A federal judge in Chicago has refused to dismiss or transfer a suit accusing a Homestead, Fla., dealership of defrauding GE Capital Auto Financial Services, which had provided lease-plan financing.
U.S. District Judge John Grady rejected arguments that GE Capital, which is based in Barrington, Ill., could sue Phil Smith Chrysler-Jeep-Mazda only in Florida, ruling that the claims are sufficiently related to Illinois, where allegedly fraudulent documents were sent.
The civil suit accuses the dealership of sending fraudulent documents to GE Capital in connection with the lease of about 200 vehicles over a three-month period in 1997. The value of the leases was about $3.5 million, the decision said.
This is how Grady described the purported scheme: 'Phil Smith created dummy invoices for the vehicles, in which it increased the manufacturer's suggested retail price. Phil Smith used the inflated MSRP to set an equally inflated residual value, which is a projection of the value of the vehicle at the lease end.
'By overstating the residual value, Phil Smith was able to decrease the depreciation component and thereby deflate the monthly lease payment. As a result, GE Capital, at lease term, would own a vehicle worth significantly less than its purported residual value.'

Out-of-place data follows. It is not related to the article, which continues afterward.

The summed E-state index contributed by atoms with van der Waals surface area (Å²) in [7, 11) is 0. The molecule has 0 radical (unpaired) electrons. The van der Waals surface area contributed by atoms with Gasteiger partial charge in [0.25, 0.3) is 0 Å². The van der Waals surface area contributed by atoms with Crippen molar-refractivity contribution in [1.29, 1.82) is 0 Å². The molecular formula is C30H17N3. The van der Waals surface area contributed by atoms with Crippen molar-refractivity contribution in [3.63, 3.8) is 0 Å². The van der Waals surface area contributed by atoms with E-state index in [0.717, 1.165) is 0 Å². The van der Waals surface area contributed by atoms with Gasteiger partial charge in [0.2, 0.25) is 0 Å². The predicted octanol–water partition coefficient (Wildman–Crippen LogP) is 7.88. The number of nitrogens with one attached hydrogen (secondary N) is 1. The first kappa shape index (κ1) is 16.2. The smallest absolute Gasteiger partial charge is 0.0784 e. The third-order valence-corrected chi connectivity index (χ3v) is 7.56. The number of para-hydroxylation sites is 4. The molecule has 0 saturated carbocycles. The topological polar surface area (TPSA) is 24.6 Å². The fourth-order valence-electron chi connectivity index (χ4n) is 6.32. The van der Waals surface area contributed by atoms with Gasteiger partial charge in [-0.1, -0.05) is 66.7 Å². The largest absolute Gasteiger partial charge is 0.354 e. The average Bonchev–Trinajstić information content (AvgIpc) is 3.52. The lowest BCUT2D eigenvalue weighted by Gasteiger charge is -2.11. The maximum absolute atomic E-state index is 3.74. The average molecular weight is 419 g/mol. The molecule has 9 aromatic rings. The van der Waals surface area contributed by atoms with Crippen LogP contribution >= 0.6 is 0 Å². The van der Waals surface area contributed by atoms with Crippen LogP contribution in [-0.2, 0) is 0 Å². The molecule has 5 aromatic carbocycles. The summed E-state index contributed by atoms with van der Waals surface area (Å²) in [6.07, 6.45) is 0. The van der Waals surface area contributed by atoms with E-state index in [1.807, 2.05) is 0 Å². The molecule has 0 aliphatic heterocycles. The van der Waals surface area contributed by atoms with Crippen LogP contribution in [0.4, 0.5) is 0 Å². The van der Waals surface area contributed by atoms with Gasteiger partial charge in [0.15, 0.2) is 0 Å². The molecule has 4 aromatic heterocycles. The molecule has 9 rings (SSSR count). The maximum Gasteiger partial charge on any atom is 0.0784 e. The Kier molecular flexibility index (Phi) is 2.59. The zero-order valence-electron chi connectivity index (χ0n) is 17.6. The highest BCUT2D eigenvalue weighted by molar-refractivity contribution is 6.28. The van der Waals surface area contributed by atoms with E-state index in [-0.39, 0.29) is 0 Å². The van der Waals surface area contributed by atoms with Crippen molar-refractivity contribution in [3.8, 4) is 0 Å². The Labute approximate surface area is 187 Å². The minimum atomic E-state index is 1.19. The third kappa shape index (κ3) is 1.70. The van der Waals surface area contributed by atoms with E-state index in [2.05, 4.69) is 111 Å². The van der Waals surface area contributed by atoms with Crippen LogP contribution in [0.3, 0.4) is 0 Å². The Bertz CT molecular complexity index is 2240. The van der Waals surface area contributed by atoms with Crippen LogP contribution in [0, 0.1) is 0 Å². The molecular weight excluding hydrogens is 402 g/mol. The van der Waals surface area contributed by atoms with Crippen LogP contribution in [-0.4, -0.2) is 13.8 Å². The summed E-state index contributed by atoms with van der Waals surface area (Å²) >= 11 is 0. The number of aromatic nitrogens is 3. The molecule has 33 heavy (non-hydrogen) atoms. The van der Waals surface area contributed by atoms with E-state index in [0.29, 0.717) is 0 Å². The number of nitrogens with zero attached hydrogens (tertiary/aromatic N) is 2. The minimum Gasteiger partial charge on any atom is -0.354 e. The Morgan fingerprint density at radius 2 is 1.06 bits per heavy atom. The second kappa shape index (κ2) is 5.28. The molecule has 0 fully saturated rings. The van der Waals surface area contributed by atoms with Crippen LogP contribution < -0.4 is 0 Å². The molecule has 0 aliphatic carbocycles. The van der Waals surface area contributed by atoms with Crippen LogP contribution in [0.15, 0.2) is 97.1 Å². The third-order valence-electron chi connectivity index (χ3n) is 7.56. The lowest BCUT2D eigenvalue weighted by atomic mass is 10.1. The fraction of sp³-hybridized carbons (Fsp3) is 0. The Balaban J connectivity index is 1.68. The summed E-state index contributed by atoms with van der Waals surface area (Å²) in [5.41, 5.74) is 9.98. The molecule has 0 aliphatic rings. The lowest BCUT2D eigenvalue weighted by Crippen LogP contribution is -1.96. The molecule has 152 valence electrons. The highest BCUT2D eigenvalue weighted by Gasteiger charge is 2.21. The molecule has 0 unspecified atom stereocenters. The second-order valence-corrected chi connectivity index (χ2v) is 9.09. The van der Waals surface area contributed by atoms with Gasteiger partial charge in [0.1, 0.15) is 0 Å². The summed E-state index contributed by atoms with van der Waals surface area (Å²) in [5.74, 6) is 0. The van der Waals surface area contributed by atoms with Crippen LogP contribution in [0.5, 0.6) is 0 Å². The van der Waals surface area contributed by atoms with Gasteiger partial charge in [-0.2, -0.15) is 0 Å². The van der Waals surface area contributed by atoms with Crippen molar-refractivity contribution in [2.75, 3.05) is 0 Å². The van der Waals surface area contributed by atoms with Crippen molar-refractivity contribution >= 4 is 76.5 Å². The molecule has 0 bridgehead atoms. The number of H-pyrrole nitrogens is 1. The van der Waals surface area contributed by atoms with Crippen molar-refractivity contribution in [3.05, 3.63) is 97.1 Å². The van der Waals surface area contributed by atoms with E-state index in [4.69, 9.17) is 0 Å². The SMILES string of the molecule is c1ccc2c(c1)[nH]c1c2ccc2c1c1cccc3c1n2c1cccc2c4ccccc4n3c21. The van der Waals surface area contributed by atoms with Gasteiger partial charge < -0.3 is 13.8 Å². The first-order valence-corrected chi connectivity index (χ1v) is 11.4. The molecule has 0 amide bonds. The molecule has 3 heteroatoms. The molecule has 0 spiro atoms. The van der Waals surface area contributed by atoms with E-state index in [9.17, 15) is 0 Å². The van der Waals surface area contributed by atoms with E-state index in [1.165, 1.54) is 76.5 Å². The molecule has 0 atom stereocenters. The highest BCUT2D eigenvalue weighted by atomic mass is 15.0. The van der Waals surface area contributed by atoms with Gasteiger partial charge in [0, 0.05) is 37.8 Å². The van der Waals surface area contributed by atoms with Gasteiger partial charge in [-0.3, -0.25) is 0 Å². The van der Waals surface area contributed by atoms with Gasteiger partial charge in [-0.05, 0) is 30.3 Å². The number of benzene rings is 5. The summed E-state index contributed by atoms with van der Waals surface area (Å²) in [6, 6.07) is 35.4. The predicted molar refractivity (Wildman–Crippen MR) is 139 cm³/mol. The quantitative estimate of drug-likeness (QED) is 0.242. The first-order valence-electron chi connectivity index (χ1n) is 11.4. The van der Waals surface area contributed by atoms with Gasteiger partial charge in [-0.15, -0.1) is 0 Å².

One result of such an arrangement might be lower lease payments to consumers, making it more attractive for them to do business with one dealership rather than with a competitor.
However, Cheryl Gidley, GE Capital's vice president of marketing, said she could not discuss details of the case since it remains in litigation and cannot speculate on the dealership's motives.
GE Capital sued in Illinois because the paperwork on 124 of the vehicles was processed at its Barrington headquarters.
Its outside lawyer, David Johnson of Chicago, said the company has not calculated the amount of the purported fraud yet.
Phil Smith denies any wrongdoing, according to its lawyer in Miami, Andres Rivero.
In seeking dismissal of the suit, the dealership argued that it cannot be sued in Illinois because it never conducted any business in that state, never owned property there and never solicited business there.
But in his decision, Grady said Illinois is an appropriate place to litigate the case because that is where purportedly falsified paperwork was mailed under the dealer lease agreement and that is where GE Capital sent out the checks.